Atlanta-based beverage behemoth Coca-Cola has become a major sponsor/partner of the up-and-coming music-streaming platform Spotify.
Coke is doing it in a big way, too, pouring upwards of $10 million into the music streamer. Trade publication Adweek called the move “one of the bigger brand-based investments in a digital startup in recent memory.”
The soda-pop maker has done quite a bit of experimenting with Spotify’s various ad units to date, and also helped to launch the music streaming service in Germany and Australia. As reported by Adweek, the Spotify name has appeared on 100 million Coke bottles in Australia during the last five months, and got similar on-package treatment recently in Germany.
Spotify is now in 17 countries and goes up against the better-known Pandora in the U.S.
Coke appears to be fighting a music-based battle with rival Pepsi for high school and college-aged consumers. Both brands have sponsored various concert series, with Pepsi spending major dollars in the last three years at South by Southwest.
Joe Belliotti, director of global entertainment at Coke, told Adweek his company’s digital music investment is premised on the youth market. But Coke has been associated with music for decades, going back to classic tune-driven initiatives like “I’d Like to Teach the World to Sing.”
“Music has always been a huge part of Coke,” he said. “I think since 2008 or 2009, you’ve seen us ramp up from the global perspective, and I think Spotify is the next evolution of Coca-Cola music. It’s going to be interesting to see how Spotify accelerates our global music strategy, and how the brand can facilitate that conversation where people discover music and share it amongst each other.”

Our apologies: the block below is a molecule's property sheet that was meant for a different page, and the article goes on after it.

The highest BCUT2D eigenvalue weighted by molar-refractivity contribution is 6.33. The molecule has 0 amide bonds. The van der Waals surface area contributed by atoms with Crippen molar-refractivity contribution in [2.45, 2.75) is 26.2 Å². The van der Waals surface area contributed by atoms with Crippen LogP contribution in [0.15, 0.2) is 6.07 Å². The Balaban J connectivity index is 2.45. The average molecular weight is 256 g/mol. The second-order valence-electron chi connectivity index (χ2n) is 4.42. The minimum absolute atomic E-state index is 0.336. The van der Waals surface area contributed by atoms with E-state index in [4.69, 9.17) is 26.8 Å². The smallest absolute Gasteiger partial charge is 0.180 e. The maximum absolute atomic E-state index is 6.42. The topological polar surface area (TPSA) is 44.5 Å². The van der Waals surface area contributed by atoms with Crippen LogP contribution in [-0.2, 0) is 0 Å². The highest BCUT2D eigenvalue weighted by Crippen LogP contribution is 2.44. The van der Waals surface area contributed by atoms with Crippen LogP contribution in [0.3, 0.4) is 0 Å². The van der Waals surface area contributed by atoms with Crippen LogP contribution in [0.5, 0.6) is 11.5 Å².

Belliotti hinted at what’s in store for Coke and Spotify in 2013. “You are going to see Coke creating experiences on Spotify, using the technology and music content,” he said. “It will involve supporting TV commercials, PR, visuals and shopper programs—a whole integrated campaign coming to life.”
“You are marrying this virtuoso social experience with music and the physical experience of Coke,” Belliotti said. “It’s unusually beneficial for Spotify to be able to leverage Coke’s brand equities in the markets they expand into, but it is also hugely beneficial for Coke to bring new innovative ways to access music into those markets.”
Well, their ads used to say, “Things go better with Coke,” so I guess Coca-Cola counts downloaded music as one of those “things.”
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